Not –So-Dense Gas in Not-So-Distant Galaxies


Andrew Baker (Rutgers University)                                                                                                                       



To understand how galaxies evolve across cosmic time, we must                                                     

understand not only their dark matter and their stars, but also the                                                

properties of their interstellar gas, from which new stars form and                                               

into which old stars release the products of their nucleosynthesis.                                               

In normal galaxies like the Milky Way, a majority of this gas lies at

temperatures that are neither hot enough to ionize hydrogen atoms                                              

nor cold enough to permit the formation of hydrogen molecules. Such

material is best traced at radio wavelengths using the 21cm spin-flip                                             

transition of neutral atomic hydrogen (HI). I will describe what we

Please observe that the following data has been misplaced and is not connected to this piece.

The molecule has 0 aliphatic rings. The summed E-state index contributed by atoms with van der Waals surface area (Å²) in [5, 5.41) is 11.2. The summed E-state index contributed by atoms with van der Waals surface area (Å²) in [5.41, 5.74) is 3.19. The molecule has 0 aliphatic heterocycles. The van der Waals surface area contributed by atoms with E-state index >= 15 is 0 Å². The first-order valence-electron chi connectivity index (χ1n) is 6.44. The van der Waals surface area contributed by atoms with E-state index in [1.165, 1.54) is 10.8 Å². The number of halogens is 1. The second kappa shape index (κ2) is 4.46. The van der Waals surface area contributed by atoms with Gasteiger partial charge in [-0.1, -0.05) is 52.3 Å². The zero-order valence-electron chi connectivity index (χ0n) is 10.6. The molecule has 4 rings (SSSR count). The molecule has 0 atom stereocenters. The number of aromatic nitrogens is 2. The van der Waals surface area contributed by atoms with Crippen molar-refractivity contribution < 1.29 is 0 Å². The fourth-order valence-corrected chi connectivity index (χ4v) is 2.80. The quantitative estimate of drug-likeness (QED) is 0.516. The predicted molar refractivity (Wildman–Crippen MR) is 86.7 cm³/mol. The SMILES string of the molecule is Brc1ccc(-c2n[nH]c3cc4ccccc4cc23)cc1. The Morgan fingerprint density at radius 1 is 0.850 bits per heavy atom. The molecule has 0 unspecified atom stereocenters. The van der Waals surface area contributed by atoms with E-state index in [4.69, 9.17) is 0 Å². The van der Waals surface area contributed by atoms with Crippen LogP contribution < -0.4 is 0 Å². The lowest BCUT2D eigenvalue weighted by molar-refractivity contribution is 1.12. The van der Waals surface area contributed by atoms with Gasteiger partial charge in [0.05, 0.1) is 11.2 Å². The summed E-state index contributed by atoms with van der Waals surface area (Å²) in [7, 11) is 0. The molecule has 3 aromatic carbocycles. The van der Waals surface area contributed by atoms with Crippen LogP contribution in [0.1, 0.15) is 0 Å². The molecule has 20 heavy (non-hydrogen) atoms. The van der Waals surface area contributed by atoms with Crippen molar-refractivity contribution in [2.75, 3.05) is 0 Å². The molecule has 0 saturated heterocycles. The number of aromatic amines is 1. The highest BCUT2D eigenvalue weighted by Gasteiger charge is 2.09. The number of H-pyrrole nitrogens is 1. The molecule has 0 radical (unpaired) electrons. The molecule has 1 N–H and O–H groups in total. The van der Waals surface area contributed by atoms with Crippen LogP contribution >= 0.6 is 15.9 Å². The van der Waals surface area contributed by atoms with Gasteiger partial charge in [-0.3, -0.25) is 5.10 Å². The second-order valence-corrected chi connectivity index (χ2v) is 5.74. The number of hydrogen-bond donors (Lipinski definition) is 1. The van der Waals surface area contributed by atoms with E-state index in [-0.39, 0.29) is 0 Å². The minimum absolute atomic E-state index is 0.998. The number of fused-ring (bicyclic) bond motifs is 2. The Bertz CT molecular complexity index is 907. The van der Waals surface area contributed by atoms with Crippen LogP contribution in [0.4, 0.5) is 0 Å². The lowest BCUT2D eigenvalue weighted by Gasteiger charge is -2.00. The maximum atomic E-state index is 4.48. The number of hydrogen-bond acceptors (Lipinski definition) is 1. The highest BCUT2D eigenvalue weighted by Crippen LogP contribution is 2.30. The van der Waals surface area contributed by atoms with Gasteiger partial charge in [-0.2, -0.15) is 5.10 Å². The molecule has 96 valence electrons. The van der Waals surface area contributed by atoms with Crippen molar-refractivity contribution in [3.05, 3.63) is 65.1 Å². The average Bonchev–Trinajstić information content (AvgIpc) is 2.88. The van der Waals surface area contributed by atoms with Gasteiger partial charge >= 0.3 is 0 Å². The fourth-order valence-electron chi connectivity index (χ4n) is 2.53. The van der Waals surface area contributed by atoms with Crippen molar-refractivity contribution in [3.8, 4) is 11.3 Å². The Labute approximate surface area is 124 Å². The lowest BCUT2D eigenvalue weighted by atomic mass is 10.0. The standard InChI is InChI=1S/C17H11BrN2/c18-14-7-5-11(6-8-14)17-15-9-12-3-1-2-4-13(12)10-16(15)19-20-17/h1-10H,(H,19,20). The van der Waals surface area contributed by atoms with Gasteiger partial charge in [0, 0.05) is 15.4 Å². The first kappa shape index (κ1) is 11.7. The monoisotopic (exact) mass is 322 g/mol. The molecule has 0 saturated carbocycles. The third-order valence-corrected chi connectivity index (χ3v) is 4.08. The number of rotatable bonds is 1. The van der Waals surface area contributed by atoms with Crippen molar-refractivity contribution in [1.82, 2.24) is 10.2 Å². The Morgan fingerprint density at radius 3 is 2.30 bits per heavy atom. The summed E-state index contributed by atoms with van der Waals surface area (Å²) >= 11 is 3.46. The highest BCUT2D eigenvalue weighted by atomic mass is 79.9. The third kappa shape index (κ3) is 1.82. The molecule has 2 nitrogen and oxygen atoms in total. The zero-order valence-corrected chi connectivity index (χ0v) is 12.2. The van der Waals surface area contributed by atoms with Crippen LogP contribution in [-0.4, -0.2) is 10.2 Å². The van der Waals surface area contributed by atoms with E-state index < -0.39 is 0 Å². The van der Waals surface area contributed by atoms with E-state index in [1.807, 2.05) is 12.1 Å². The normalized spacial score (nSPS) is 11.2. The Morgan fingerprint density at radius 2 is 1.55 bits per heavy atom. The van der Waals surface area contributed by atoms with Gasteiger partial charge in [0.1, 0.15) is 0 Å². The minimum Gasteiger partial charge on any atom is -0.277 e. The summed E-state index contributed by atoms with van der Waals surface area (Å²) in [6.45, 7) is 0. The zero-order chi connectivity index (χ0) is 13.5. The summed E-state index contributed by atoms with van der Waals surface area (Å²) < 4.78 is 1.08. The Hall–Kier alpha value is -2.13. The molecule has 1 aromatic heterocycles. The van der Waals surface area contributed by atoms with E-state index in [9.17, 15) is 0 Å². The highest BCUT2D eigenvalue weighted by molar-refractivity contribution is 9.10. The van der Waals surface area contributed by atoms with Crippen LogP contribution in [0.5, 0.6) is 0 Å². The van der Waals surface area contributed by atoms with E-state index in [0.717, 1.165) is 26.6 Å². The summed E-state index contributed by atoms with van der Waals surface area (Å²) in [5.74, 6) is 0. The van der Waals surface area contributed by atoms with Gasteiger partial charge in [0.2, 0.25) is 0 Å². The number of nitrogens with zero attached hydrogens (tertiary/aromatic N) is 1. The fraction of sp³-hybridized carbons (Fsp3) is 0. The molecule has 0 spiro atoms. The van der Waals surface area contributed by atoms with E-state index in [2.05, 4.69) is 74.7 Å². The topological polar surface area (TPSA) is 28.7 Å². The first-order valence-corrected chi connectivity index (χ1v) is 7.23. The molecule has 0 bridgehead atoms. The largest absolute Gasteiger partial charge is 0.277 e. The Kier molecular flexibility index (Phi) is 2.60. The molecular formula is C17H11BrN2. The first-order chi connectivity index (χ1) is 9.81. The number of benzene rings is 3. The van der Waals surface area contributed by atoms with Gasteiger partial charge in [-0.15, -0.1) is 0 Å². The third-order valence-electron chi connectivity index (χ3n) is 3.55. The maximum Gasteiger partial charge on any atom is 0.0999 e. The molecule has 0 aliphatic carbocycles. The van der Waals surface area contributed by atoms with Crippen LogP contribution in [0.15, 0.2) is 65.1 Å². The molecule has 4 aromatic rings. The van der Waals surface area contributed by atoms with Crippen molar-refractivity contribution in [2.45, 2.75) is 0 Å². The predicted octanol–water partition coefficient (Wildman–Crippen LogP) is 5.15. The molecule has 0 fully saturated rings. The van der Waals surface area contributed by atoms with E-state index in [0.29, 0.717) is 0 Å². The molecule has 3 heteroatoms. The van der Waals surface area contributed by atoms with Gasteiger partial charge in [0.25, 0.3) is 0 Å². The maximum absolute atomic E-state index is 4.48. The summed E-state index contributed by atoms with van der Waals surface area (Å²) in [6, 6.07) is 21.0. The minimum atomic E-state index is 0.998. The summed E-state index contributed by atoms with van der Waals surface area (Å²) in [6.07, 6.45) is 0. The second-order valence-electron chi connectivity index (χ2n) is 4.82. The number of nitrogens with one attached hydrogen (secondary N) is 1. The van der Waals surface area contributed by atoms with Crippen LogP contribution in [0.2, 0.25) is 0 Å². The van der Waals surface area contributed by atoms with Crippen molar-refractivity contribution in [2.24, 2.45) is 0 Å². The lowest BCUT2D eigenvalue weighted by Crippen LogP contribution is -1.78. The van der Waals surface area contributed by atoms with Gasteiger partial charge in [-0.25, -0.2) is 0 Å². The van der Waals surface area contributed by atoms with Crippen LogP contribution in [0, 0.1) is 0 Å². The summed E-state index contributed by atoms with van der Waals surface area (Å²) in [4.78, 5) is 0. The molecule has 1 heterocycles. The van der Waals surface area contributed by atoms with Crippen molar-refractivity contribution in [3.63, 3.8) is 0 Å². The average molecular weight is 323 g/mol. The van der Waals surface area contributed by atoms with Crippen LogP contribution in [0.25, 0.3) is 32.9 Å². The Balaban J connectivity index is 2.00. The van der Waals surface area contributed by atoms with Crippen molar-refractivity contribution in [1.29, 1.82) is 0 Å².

can learn from observations of HI emission in galaxies, and how we

will use a powerful new array of 64 radio telescopes in South Africa                                              

to observe a single position on the sky for thousands of hours,                                                    

thereby probing the evolution of galaxies' HI reservoirs over the                                                 

last nine billion years. This effort, constituting the LADUMA (Looking                                             

At the Distant Universe with the MeerKAT Array) survey, will benefit                                              

from close connections with optical-wavelength observations and                                                   

theoretical modeling.